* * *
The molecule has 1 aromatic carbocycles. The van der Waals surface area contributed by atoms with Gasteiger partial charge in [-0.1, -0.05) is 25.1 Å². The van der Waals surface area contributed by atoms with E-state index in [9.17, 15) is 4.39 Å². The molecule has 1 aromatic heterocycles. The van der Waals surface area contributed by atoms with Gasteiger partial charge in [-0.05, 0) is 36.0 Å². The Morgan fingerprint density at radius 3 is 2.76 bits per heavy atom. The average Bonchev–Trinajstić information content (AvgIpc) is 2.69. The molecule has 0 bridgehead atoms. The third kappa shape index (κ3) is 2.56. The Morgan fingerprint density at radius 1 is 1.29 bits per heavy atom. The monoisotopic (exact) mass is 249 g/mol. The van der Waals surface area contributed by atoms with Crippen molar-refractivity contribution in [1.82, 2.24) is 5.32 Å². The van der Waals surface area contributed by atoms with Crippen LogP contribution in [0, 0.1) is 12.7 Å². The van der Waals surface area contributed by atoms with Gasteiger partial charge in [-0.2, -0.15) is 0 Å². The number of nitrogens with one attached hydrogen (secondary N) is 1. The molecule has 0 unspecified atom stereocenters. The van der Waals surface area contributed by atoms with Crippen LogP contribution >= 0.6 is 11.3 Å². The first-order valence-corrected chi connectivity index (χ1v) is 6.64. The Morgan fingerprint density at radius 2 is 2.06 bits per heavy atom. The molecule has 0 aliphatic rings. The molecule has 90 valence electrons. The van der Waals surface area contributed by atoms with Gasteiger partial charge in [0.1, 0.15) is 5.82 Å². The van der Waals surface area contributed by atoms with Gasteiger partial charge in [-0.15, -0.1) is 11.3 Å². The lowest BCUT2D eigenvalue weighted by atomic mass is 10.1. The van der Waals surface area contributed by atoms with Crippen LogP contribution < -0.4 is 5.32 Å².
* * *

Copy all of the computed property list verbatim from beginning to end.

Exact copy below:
The molecule has 1 aromatic carbocycles. The van der Waals surface area contributed by atoms with Gasteiger partial charge in [-0.1, -0.05) is 25.1 Å². The van der Waals surface area contributed by atoms with E-state index in [9.17, 15) is 4.39 Å². The molecule has 1 aromatic heterocycles. The van der Waals surface area contributed by atoms with Gasteiger partial charge in [-0.05, 0) is 36.0 Å². The Morgan fingerprint density at radius 3 is 2.76 bits per heavy atom. The average Bonchev–Trinajstić information content (AvgIpc) is 2.69. The molecule has 0 bridgehead atoms. The third kappa shape index (κ3) is 2.56. The Morgan fingerprint density at radius 1 is 1.29 bits per heavy atom. The monoisotopic (exact) mass is 249 g/mol. The van der Waals surface area contributed by atoms with Crippen molar-refractivity contribution in [1.82, 2.24) is 5.32 Å². The van der Waals surface area contributed by atoms with Crippen LogP contribution in [0, 0.1) is 12.7 Å². The van der Waals surface area contributed by atoms with Gasteiger partial charge in [-0.2, -0.15) is 0 Å². The number of nitrogens with one attached hydrogen (secondary N) is 1. The molecule has 0 unspecified atom stereocenters. The van der Waals surface area contributed by atoms with Crippen LogP contribution >= 0.6 is 11.3 Å². The first-order valence-corrected chi connectivity index (χ1v) is 6.64. The Morgan fingerprint density at radius 2 is 2.06 bits per heavy atom. The molecule has 0 aliphatic rings. The molecule has 90 valence electrons. The van der Waals surface area contributed by atoms with Gasteiger partial charge in [0.1, 0.15) is 5.82 Å². The van der Waals surface area contributed by atoms with Gasteiger partial charge in [-0.15, -0.1) is 11.3 Å². The lowest BCUT2D eigenvalue weighted by atomic mass is 10.1. The van der Waals surface area contributed by atoms with Crippen LogP contribution < -0.4 is 5.32 Å².